Something is very wrong when a quiet, conservative Queensland farming community turns to civil disobedience, forcing a dramatic 10-day showdown with police and 15 arrests at a coal seam gas drilling site.
The people of the beautiful Kerry Valley and Scenic Rim, about 100 kilometres south of Brisbane, are not complainers. We’re a hard-working blend of old-time country folk and tree-changers. We all get on with our lot and care for where we live. Many still trust in our governments to do the right thing and look after our best interests — the precious water and productive farmland that sustains our families and communities across Queensland; the land our forebears fought in wars to protect; the land many have farmed for generations.
Our decision to blockade the Arrow Energy drill rig on the morning of January 12 2012 was not taken lightly. At first suggestion, the proposition appeared radical and extreme — “that’s what those activist types do, not us”. But, as we contemplated our future, the desperation in our communities was also palpable. Our repeated approaches to government departments and ministers were falling on deaf ears.
The gas company, Chinese-owned Arrow Energy also continued to drill, despite pleas for independent water testing and community consultation.
The clincher was precedent and the knowledge we did not stand alone. In the months before, NSW farmers had successfully staged two similar blockades at Gloucester and on the Liverpool Plains. Photographs of those events and guidance from those communities was reassuring and slowly, almost one at a time until we reached a critical mass, the farmers of Kerry and others came to the conclusion we had no choice but to take matters into our own hands and “block” the gate.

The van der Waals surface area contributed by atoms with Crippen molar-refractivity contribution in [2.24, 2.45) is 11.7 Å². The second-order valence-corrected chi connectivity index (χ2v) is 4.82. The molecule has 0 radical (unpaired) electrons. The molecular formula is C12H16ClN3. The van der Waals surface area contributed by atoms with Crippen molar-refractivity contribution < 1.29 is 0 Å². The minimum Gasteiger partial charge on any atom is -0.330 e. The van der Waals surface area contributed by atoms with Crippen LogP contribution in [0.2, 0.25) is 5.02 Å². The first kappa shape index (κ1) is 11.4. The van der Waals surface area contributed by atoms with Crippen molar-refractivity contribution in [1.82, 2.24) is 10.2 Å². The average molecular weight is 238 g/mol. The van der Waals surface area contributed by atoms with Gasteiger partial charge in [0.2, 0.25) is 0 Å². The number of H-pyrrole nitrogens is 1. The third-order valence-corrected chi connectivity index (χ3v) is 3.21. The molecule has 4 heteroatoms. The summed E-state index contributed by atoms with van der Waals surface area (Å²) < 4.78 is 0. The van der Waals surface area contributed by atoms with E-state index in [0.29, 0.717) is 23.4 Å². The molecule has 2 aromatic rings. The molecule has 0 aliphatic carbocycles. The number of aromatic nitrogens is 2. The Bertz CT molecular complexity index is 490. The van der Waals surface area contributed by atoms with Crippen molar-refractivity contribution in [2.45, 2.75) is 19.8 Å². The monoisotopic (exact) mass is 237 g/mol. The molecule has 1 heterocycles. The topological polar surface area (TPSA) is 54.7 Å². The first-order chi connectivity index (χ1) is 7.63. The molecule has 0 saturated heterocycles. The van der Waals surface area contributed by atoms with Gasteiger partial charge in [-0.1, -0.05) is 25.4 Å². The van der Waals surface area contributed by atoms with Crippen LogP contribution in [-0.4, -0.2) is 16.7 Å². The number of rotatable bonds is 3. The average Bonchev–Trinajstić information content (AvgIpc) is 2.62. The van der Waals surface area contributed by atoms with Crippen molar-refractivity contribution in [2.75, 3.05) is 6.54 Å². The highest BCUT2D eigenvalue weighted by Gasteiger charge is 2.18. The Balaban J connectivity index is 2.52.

What followed was an intriguing evolution of everyday people, from law-abiding citizens to law breakers, and the forging of powerful connections — the very basis of a growing movement of communities across Australia, who are choosing to stand united, locking the gate to coal seam gas and coal mining.
Just after dawn on that first morning, 45 of us sat nervously across the entrance to the Arrow Energy drill site — a trio of stereotypical farming men in Akubra hats took up the defence of one side of the gate, with a mixture of old and young covering the remainder of the entrance. Out front, a gentleman in his sixties with a broken leg sat in a wheelchair, one wheel removed so police could not easily relocate him.
Together, we defied police requests to allow drill workers access, calling for protection of our water supplies through baseline testing of landholder bores and an independent assessment of our aquifers before further drilling. No one knew what to expect, but surprisingly the atmosphere was not one of fear, but determined peaceful defiance. Within hours, it was clear that Arrow Energy would not negotiate with us to secure a “social licence” in this community. Instead they called in the Queensland police.
The paddy wagons arrived in a show of force, but still we sat across the entrance. The officer in charge seemed uncomfortable as he repeated his warning to move many times before eventually instructing his men to arrest those in the path of the trucks. Nine people had their first ride to the watch-house that morning. They still laugh at having their mug shots taken. If the police action on that first day was designed to intimidate, it did not. Instead defiance and confidence grew, as our community began to understand the anatomy of a blockade and the simple procedure of choosing to be arrested for contravening a police order or moving to avoid arrest.By the next morning, blockade numbers had swelled and more lined up to be arrested. But there was to be twist. A young man, who’d seen first hand the full impact of coal seam gas in NSW Pilliga forests, took it upon himself to jump the security fence and climb the drilling rig. As an organiser, my heart dropped at first. How would the community handle this? Only a day before just standing on this line in protest was beyond their comfort zone. My fears were unfounded. They celebrated this man as their hero — “he did what we wished we had the balls to do”, said one local farmer.